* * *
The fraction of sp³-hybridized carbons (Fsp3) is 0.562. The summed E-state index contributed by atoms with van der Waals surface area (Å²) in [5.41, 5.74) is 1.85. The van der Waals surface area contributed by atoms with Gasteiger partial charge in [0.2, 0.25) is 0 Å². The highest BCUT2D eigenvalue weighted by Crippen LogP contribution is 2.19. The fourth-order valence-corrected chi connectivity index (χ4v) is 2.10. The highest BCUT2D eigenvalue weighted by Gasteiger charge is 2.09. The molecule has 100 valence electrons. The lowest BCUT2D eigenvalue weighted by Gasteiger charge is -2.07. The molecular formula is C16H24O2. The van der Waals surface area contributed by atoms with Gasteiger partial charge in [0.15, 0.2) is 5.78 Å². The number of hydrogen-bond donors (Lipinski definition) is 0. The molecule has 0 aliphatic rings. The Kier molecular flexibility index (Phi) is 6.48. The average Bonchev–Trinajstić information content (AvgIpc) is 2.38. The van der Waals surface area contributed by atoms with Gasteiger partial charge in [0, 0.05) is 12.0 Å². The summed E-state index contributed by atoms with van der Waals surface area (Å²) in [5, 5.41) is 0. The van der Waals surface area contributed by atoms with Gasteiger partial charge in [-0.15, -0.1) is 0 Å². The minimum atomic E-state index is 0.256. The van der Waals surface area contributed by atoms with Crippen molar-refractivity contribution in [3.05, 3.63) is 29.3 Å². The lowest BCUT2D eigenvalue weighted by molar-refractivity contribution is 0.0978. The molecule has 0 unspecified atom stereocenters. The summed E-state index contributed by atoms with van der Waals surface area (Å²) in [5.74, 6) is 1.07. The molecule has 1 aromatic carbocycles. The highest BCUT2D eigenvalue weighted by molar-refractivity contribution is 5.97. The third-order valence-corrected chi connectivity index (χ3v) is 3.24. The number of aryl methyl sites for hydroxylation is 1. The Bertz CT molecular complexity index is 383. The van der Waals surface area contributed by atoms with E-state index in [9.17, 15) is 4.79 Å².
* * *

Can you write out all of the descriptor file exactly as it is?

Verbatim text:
The fraction of sp³-hybridized carbons (Fsp3) is 0.562. The summed E-state index contributed by atoms with van der Waals surface area (Å²) in [5.41, 5.74) is 1.85. The van der Waals surface area contributed by atoms with Gasteiger partial charge in [0.2, 0.25) is 0 Å². The highest BCUT2D eigenvalue weighted by Crippen LogP contribution is 2.19. The fourth-order valence-corrected chi connectivity index (χ4v) is 2.10. The highest BCUT2D eigenvalue weighted by Gasteiger charge is 2.09. The molecule has 100 valence electrons. The lowest BCUT2D eigenvalue weighted by Gasteiger charge is -2.07. The molecular formula is C16H24O2. The van der Waals surface area contributed by atoms with Gasteiger partial charge in [0.15, 0.2) is 5.78 Å². The number of hydrogen-bond donors (Lipinski definition) is 0. The molecule has 0 aliphatic rings. The Kier molecular flexibility index (Phi) is 6.48. The average Bonchev–Trinajstić information content (AvgIpc) is 2.38. The van der Waals surface area contributed by atoms with Gasteiger partial charge in [0, 0.05) is 12.0 Å². The summed E-state index contributed by atoms with van der Waals surface area (Å²) in [5, 5.41) is 0. The van der Waals surface area contributed by atoms with Gasteiger partial charge in [-0.15, -0.1) is 0 Å². The minimum atomic E-state index is 0.256. The van der Waals surface area contributed by atoms with Crippen molar-refractivity contribution in [3.05, 3.63) is 29.3 Å². The lowest BCUT2D eigenvalue weighted by molar-refractivity contribution is 0.0978. The molecule has 0 unspecified atom stereocenters. The summed E-state index contributed by atoms with van der Waals surface area (Å²) in [5.74, 6) is 1.07. The molecule has 1 aromatic carbocycles. The highest BCUT2D eigenvalue weighted by molar-refractivity contribution is 5.97. The third-order valence-corrected chi connectivity index (χ3v) is 3.24. The number of aryl methyl sites for hydroxylation is 1. The Bertz CT molecular complexity index is 383. The van der Waals surface area contributed by atoms with E-state index in [9.17, 15) is 4.79 Å².